Flushing High School

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This article is about a high school in New York. For other uses, see Flushing High School (Michigan).
Flushing High School
FHS tower cloudy jeh.jpg
'Widening the Spectrum of Teaching and Learning'
Address
35-01 Union Street
Flushing, New York, Queens, 11354
United States
Coordinates 40.764958, -73.827009
Information
Founded 1875
School board New York City Department of Education
School number Q460
Grades 9-12
Number of students over 3000
Campus Urban
School colour(s) Red, White
Nickname Flushing, FHS
Team name Flushing Red Devils/Lady Red Devils
Website
Flushing High School
Flushing High School is located in New York City
Flushing High School
Location 35-01 Union St., Queens, New York
Coordinates 40°45′54″N 73°49′39″W / 40.76500°N 73.82750°W / 40.76500; -73.82750Coordinates: 40°45′54″N 73°49′39″W / 40.76500°N 73.82750°W / 40.76500; -73.82750
Area 4.7 acres (1.9 ha)
Built 1912
Architect Snyder,C.B.J.
Architectural style Tudor Revival, Collegiate Gothic
Governing body Local
NRHP Reference # 91002036[1]
Added to NRHP February 10, 1992

Flushing High School is a four-year public high school in Flushing, in the New York City borough of Queens. The school is operated by the New York City Department of Education.

Flushing High School, founded in 1875, is the oldest public high school in New York City.[2]

The school, currently located on Northern Boulevard, is housed in a distinctive Neo-Gothic style building featuring turrets and gargoyles. It was built in 1912-1915, with another wing added in 1954. The WPA’s Federal Art Project funded four murals which were installed in 1938.[3] The building was designated as a landmark by the New York City Landmarks Preservation Commission in 1991.[2][4]

It was listed on the National Register of Historic Places in 1992.[1]

On April 26, 2012, the Board of Education originally decided that Flushing High School would be closing, despite many disagreements. Originally, it was slated to be closed and in September 2012, Flushing High School was going be renamed into Rupert B. Thomas Academy at Flushing Campus. However, due to lawsuit by the United Federation of Teachers Union resolved on June 29, 2012, it will stay open.[5][6] In August 2012, the principal of Flushing High School, Carl Hudson, was arrested on a drug charge.[7] The arrest was within the vicinity of the school. Over time, the school's academic performance declined. The DOE then hired a discredited administrator from Long Island named James Brown to lead the school from academic disaster. However, Dr. Brown only lasted one year before being removed for low performance. The future of the school is uncertain, since the DOE seems incapable of selecting an experienced principal to lead the school out of decline. The schools' network is still looking for a qualified candidate to run this school. The drama continues as few students graduate.[7]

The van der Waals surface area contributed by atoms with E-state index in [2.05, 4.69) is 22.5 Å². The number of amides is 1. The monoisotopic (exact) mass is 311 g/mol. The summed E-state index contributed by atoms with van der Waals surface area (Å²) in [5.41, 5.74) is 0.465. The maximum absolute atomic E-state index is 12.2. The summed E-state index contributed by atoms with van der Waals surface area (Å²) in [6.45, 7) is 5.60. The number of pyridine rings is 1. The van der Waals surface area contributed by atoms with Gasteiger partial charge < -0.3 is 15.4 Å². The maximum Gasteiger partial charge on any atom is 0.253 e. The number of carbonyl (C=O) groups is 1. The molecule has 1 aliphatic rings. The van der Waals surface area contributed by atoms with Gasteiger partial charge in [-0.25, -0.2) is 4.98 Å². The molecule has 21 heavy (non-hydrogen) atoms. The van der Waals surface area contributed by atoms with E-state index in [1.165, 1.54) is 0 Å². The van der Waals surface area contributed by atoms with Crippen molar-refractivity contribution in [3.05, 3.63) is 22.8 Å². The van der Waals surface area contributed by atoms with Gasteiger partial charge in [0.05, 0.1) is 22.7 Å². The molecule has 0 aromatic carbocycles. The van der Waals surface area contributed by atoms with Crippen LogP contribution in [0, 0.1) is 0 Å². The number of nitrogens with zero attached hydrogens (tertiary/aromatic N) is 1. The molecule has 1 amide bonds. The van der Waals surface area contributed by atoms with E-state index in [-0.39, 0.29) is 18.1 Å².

Media references[edit]

Notable alumni[edit]

References[edit]

  1. ^ a b "National Register Information System". National Register of Historic Places. National Park Service. 2009-03-13. 
  2. ^ a b Freedom Mile - Site 7, The Queens Historical Society. Accessed June 26, 2006.
  3. ^ http://livingnewdeal.berkeley.edu/projects/flushing-high-school-murals-flushing-ny/
  4. ^ John A. Bonafide (September 1991). "National Register of Historic Places Registration: Flushing High School". New York State Office of Parks, Recreation and Historic Preservation. Retrieved 2011-01-16.  See also: "Accompanying 13 photos". 
  5. ^ NYC DOE Chancellor Walcott Announces New Names for 24 Schools Opening in Fall 2012
  6. ^ [1]
  7. ^ a b [2]
  8. ^ YMCA of Greater New York, Flushing Branch
  9. ^ Grimes, William. Godfrey Cambridge, /2007/01/05/nyregion/05sardi.html "Vincent Sardi Jr., Restaurateur and Unofficial ‘Mayor of Broadway,’ Dies at 91", The New York Times, January 5, 2007. Accessed November 30, 2007. "In 1926, the Sardis moved to Flushing, Queens, where Vincent graduated from Flushing High School. He entered Columbia University intending to become a doctor, but failed the chemistry examination, in part because, short of pocket money, he had sold his textbook at Barnes & Noble so he could attend a dance. He transferred to Columbia Business School and earned a degree in 1937."
  10. ^ "Backyard Style Accounts for New High Jump Record". Eugene Register-Guard. February 9, 1931. Retrieved June 19, 2013. 

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